Q&A: How to Prove a Mass Killing Isn’t “Fake News”


May 8, 2018

As hundreds of thousands of Rohingya Muslims began fleeing Myanmar last August, the stories they brought with them to neighboring Bangladesh were horrific. They spoke of mass rapes, murders and arson by the Myanmar military.

The government has denied mass killings of civilians, saying that its military was engaged in clearance operations against Bengali terrorists. Authorities have blocked international attempts to verify the Rohingyas’ claims. They refused to allow foreign journalists to travel freely in the targeted areas and until recently, barred access to delegates from the United Nations. In December, authorities imprisoned two Reuters reporters who had been investigating a massacre in northern Rakhine state, accusing them of violating the country’s Official Secrets Act.

Yet amid the crackdown, some Rohingyas found a way to speak out. Citizen activists risked their lives to film attacks and the aftermath of killings on their cellphones, and smuggled the footage out of the country.

Producer Evan Williams obtained hundreds of these videos for FRONTLINE. He then spent six months verifying the footage, interviewing witnesses and relatives of the deceased in Bangladesh to find out what really happened in Myanmar. Taken together, the evidence reveals an orchestrated effort to target civilians, systematic discrimination and state-sponsored violence — including mass murder — against the Rohingya people.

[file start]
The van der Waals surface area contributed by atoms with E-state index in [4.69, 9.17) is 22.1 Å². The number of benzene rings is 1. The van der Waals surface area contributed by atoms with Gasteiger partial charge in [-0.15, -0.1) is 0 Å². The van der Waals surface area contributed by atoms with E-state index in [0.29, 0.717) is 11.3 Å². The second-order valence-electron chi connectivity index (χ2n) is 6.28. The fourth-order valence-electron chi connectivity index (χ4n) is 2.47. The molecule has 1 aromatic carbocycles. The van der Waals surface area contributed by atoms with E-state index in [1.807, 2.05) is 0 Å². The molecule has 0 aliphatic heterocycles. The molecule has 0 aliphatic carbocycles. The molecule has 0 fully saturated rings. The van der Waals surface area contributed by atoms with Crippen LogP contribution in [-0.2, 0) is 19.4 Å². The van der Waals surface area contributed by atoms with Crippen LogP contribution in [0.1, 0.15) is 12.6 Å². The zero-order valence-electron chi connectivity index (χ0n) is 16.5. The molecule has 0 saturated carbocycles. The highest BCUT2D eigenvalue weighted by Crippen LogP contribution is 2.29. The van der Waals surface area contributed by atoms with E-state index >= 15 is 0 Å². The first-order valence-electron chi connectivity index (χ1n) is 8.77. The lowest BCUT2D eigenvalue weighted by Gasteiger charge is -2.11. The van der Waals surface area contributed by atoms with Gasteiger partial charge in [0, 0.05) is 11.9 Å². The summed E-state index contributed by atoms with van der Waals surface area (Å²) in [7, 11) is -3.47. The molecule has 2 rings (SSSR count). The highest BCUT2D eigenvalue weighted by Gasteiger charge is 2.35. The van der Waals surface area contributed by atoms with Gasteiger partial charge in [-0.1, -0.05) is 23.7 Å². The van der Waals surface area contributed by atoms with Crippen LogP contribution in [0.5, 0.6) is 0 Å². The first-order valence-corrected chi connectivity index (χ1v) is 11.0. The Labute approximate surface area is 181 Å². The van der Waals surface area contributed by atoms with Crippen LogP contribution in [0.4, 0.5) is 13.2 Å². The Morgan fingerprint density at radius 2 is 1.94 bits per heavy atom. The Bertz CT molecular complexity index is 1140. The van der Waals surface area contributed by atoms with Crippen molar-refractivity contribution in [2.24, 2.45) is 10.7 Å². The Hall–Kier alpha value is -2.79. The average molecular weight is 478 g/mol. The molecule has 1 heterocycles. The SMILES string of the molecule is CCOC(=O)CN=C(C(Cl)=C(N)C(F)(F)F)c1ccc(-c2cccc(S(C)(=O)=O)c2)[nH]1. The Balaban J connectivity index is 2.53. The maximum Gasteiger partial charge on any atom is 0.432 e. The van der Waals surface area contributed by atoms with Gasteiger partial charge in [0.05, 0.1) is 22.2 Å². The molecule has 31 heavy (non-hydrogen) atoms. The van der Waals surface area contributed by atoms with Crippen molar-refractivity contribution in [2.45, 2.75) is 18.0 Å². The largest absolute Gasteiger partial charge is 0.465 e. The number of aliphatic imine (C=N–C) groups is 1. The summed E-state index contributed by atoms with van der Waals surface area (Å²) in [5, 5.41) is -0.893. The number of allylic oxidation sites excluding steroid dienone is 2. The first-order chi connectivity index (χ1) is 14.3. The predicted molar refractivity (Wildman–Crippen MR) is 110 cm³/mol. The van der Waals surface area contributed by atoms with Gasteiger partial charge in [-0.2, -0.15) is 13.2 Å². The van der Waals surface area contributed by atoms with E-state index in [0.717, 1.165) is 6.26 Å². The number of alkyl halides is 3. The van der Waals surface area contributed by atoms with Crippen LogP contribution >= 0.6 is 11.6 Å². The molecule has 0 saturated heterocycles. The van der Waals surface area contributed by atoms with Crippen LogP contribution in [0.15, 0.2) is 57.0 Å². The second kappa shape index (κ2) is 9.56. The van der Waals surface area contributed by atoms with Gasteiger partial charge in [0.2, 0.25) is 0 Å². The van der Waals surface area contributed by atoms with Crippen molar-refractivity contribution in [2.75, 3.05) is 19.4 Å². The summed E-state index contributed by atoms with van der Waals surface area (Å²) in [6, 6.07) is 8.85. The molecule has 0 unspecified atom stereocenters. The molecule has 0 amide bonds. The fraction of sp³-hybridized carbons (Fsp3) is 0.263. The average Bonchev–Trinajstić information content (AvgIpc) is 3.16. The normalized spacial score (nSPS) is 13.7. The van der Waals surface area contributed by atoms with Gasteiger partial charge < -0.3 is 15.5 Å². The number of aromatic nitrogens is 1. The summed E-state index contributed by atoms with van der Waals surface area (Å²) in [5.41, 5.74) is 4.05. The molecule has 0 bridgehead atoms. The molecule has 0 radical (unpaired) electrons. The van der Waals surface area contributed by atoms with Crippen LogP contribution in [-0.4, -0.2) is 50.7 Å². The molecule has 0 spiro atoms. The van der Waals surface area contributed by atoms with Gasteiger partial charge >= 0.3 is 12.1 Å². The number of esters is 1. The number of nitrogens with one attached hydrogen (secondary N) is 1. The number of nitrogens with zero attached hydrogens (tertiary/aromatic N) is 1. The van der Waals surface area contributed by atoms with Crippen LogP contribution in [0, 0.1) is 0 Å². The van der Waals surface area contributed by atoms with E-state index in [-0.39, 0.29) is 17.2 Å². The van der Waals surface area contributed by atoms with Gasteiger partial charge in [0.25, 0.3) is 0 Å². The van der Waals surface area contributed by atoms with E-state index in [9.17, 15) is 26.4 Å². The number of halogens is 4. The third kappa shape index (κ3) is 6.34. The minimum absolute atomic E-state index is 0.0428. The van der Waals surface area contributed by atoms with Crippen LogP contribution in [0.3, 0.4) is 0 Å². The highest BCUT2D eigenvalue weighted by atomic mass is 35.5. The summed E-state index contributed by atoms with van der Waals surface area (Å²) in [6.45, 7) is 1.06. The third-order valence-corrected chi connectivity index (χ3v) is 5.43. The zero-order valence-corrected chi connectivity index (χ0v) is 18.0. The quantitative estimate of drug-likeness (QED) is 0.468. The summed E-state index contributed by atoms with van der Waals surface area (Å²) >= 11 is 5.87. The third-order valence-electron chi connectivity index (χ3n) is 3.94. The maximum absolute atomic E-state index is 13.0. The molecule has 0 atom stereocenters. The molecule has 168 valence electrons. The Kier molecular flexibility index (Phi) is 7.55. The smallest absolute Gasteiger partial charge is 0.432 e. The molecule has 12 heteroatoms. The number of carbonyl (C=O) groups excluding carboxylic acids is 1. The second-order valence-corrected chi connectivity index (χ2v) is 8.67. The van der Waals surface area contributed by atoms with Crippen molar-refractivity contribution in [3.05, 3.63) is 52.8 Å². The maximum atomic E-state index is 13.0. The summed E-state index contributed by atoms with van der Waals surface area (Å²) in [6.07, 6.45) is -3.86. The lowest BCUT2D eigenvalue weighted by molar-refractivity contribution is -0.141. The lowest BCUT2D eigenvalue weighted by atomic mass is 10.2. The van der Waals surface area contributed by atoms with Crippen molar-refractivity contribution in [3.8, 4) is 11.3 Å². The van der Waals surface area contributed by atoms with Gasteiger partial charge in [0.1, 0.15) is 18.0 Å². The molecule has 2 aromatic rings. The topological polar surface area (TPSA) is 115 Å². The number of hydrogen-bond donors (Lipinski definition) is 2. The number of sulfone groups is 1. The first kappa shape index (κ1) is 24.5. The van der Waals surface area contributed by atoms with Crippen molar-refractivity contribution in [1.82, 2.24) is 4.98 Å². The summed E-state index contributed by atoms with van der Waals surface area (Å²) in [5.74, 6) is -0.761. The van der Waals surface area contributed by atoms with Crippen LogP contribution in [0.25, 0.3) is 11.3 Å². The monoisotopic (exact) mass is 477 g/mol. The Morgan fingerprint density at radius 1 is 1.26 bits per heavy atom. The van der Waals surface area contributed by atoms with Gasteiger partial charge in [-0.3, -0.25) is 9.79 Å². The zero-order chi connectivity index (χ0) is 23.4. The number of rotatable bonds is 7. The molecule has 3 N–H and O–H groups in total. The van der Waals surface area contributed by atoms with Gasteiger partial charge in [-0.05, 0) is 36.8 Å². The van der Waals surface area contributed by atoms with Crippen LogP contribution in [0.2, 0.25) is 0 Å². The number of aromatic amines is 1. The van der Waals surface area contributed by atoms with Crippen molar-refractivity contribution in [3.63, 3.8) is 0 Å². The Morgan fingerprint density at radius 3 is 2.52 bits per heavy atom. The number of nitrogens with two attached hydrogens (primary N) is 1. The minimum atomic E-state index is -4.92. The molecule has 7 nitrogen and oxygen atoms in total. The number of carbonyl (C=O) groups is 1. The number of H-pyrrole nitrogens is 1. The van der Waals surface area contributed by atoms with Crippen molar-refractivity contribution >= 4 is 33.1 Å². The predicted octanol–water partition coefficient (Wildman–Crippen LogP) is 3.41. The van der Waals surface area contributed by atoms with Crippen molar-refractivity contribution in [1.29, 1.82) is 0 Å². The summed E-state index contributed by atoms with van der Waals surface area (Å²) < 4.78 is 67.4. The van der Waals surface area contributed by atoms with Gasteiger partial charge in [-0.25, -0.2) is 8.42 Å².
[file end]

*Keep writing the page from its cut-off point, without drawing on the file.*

We sat down with Williams to talk about the work behind his new documentary, Myanmar’s Killing Fields, describing how his team authenticated the footage, tracked down witnesses and balanced a reporter’s need for skepticism with sensitivity to the victims. This interview has been edited and condensed for clarity.

The Myanmar government has restricted access to journalists who want to report on the Rohingyas. What kind of access did you have?

They’ve been taking carefully selected journalists on media trips to selected villages or areas and very much controlling the information they’ve been getting out. They might go to a couple buildings that had been built for alleged repatriation or rebuilding where they say they are going to return the Rohingyas. There might be Rohingyas who are still there who are going to be carefully selected and monitored by the military and the security services in terms of what they are saying, and they will tell you, of course, everything is fine.